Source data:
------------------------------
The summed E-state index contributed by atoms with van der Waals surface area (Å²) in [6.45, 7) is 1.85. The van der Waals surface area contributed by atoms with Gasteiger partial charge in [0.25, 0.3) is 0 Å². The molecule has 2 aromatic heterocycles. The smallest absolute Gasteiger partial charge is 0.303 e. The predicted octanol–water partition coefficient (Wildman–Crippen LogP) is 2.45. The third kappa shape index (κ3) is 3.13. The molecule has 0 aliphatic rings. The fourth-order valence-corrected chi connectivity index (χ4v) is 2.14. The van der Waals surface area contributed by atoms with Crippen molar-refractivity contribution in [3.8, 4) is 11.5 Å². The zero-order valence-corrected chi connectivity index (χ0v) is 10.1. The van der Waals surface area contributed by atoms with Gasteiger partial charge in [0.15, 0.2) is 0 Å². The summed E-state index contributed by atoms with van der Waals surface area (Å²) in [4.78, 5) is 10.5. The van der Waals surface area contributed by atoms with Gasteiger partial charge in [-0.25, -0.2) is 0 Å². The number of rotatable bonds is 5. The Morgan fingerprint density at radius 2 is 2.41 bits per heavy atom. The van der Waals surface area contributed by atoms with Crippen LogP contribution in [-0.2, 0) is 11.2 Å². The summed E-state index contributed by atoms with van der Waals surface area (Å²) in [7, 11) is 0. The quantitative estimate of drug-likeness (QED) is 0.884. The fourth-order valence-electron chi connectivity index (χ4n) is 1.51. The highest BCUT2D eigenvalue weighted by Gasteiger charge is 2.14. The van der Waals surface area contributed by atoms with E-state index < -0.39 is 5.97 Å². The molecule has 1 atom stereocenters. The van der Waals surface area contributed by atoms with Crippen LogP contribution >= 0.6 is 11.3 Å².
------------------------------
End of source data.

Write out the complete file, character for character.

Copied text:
The summed E-state index contributed by atoms with van der Waals surface area (Å²) in [6.45, 7) is 1.85. The van der Waals surface area contributed by atoms with Gasteiger partial charge in [0.25, 0.3) is 0 Å². The molecule has 2 aromatic heterocycles. The smallest absolute Gasteiger partial charge is 0.303 e. The predicted octanol–water partition coefficient (Wildman–Crippen LogP) is 2.45. The third kappa shape index (κ3) is 3.13. The molecule has 0 aliphatic rings. The fourth-order valence-corrected chi connectivity index (χ4v) is 2.14. The van der Waals surface area contributed by atoms with Crippen molar-refractivity contribution in [3.8, 4) is 11.5 Å². The zero-order valence-corrected chi connectivity index (χ0v) is 10.1. The van der Waals surface area contributed by atoms with Gasteiger partial charge in [0.15, 0.2) is 0 Å². The summed E-state index contributed by atoms with van der Waals surface area (Å²) in [4.78, 5) is 10.5. The van der Waals surface area contributed by atoms with Gasteiger partial charge in [-0.25, -0.2) is 0 Å². The number of rotatable bonds is 5. The Morgan fingerprint density at radius 2 is 2.41 bits per heavy atom. The van der Waals surface area contributed by atoms with Crippen LogP contribution in [-0.2, 0) is 11.2 Å². The summed E-state index contributed by atoms with van der Waals surface area (Å²) in [7, 11) is 0. The quantitative estimate of drug-likeness (QED) is 0.884. The fourth-order valence-electron chi connectivity index (χ4n) is 1.51. The highest BCUT2D eigenvalue weighted by Gasteiger charge is 2.14. The van der Waals surface area contributed by atoms with E-state index < -0.39 is 5.97 Å². The molecule has 1 atom stereocenters. The van der Waals surface area contributed by atoms with Crippen LogP contribution >= 0.6 is 11.3 Å².